Porous scaffolds composed of collagen or collagen and elastin were prepared by freeze drying at temperatures between -18 and -196°C. All scaffolds had a porosity of 90-98% and a homogeneous distribution of pores. Freeze drying at -18°C afforded collagen and collagen/elastin matrices with average pore sizes of 340 and 130 m, respectively. After 20 successive cycles up to 10% of strain, collagen/elastin dense films had a total degree of strain recovery of 70% ± 5%, which was higher than that of collagen films (42% ± 6%). Crosslinking of collagen/elastin matrices either in water or ethanol/water (40% v/v) was carried out using a carbodiimide (N-(3-dimethylaminopropyl)-N-ethylcarbodiimide hydrochloride, EDC) in combination with a succinimide (N-hydroxysuccinimide, NHS) in the presence or absence of a diamine (J230) or by reaction with butanediol diglycidylether (BDGE), followed by EDC/NHS. Crosslinking with EDC/NHS or EDC/NHS/J230 resulted in matrices with increased stiffness as compared to noncrosslinked matrices, whereas sequential crosslinking with the diglycidylether and EDC/NHS yielded very brittle scaffolds. Ethanol/water was the preferred solvent in the crosslinking process because of its ability to preserve the open porous structure during crosslinking. Smooth muscle cells were seeded on the (crosslinked) scaffolds and could be expanded during 14 days of culturing.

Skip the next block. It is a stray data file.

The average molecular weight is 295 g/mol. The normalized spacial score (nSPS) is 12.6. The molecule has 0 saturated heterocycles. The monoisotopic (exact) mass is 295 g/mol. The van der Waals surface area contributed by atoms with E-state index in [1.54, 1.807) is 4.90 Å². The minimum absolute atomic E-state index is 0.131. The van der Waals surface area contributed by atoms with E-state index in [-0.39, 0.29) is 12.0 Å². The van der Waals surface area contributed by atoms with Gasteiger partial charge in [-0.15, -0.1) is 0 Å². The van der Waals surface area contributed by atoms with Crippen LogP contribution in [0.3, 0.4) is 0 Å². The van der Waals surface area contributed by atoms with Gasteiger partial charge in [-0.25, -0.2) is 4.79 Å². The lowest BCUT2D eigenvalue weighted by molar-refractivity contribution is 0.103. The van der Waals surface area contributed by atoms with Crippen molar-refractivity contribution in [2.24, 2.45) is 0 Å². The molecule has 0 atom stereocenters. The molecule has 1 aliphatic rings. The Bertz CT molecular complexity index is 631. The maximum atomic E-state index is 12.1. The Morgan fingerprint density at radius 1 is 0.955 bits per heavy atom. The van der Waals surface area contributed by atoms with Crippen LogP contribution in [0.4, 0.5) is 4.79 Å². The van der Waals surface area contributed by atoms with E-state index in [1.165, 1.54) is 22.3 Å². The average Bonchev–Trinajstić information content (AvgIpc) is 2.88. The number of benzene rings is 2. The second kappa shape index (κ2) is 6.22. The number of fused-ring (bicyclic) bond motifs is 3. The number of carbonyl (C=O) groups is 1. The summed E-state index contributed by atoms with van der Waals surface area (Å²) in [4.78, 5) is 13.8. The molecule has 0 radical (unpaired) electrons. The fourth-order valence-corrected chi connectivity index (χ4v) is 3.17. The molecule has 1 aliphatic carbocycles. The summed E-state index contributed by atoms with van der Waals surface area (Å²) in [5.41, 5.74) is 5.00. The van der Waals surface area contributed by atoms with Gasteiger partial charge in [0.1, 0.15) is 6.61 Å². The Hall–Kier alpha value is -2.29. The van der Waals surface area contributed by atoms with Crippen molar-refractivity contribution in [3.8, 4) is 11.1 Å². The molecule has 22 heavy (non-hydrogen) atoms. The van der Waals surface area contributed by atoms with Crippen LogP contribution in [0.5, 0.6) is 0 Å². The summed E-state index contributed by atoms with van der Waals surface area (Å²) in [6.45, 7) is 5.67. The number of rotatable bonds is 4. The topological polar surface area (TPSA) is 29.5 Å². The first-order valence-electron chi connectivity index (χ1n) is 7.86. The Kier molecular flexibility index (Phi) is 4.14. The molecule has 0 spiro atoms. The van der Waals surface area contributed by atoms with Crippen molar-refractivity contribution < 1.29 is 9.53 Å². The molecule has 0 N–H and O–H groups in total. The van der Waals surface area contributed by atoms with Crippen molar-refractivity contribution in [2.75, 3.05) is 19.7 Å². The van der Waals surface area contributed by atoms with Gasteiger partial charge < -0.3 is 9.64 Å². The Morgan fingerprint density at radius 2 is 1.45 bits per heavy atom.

|Journal||Journal of biomedical materials research. Part B: Applied biomaterials|
|Publication status||Published - 2006|
- Vascular grafts
- Arterial tissue engineering
- Smooth muscle cells